Affordable access to medicine and adequate healthcare on a global scale is possible, but it is often hindered by disorganization, inefficiency, and a shortage of human resources. It is just such problems that leave many people all over the world in need of professional medical attention and without a feasible way to obtain it. There are organizations around the world, such as Clinton Health Access Initiative, or CHAI, that work specifically toward combating the organizational issues within the global medicine supply.
CHAI helps to promote and maintain access to sufficient long-term medical care for those in underprivileged nations in a number of ways. Each and every year several billion dollars is spent on developing medications, vaccinations, and other medical supplies for use in low- and middle-income countries.
However, it will all go to waste if the country is without a well-established and organized medical system and/or does not have enough knowledgeable manpower to administer the supplies. Working directly with local governments, global pharmaceutical companies, and even their own medical laboratories, CHAI aims to improve the efficiency of local health networks to maximize access and minimize cost without lowering the quality of the care of provided.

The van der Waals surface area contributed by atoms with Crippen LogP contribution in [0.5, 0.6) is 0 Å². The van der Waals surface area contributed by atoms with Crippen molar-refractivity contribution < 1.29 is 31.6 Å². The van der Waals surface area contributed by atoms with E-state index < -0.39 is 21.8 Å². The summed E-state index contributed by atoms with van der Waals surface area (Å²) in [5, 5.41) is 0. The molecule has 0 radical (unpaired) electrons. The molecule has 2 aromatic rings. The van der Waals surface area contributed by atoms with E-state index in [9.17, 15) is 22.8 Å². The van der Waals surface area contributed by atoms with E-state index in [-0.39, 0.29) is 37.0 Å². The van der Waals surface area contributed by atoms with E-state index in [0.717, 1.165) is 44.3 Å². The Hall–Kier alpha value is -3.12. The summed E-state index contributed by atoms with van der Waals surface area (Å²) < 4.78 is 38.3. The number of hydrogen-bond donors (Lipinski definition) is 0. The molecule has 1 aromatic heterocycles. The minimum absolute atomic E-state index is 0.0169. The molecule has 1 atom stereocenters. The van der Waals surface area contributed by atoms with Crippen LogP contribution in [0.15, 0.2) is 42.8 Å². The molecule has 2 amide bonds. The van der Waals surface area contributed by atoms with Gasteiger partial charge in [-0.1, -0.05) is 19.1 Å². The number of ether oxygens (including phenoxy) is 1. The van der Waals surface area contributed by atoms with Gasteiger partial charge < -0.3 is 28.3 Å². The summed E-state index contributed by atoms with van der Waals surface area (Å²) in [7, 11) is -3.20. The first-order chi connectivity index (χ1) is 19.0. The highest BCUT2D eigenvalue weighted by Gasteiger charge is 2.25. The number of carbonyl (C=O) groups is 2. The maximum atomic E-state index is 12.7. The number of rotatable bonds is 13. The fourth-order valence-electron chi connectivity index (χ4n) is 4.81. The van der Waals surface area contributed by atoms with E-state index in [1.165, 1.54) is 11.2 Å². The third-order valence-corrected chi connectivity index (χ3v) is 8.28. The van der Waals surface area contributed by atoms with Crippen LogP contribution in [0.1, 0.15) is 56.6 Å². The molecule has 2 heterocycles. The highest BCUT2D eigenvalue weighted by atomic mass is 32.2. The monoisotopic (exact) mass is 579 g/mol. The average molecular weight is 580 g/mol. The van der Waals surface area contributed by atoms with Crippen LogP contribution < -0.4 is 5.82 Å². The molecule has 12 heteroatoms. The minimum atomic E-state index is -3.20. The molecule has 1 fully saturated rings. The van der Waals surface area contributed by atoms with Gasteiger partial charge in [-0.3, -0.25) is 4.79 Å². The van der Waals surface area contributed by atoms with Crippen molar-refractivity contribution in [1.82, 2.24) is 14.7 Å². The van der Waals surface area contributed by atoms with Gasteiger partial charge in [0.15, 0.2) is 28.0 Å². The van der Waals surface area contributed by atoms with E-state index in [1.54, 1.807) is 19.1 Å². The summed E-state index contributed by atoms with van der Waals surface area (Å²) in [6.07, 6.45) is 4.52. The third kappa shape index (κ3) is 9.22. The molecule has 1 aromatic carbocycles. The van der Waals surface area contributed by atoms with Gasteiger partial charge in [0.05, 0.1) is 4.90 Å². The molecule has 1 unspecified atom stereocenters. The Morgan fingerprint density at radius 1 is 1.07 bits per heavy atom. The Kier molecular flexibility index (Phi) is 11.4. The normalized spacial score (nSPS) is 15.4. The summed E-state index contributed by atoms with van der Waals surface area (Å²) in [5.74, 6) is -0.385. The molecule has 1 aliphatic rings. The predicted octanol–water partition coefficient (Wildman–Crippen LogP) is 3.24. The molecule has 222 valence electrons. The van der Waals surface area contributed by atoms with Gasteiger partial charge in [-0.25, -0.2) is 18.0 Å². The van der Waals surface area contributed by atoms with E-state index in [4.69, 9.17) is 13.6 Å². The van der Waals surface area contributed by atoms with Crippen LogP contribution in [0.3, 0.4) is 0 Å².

Lower-income countries with high rates of HIV/AIDS, malaria, and tuberculosis cases are better able to provide the necessary treatment for such diseases, in addition to many others. Just as treatment for already-present cases is important, prevention is also high priority for CHAI and its ultimate goals. Providing vaccinations for avoidable diseases and closely monitoring the children of infected mothers helps to reduce the spread of serious illnesses. Through the efforts of Clinton’s health provision project, various health care programs all over the world now have the capacity to care for large volumes of individuals with a variety of medical needs, and all at drastically reduced costs.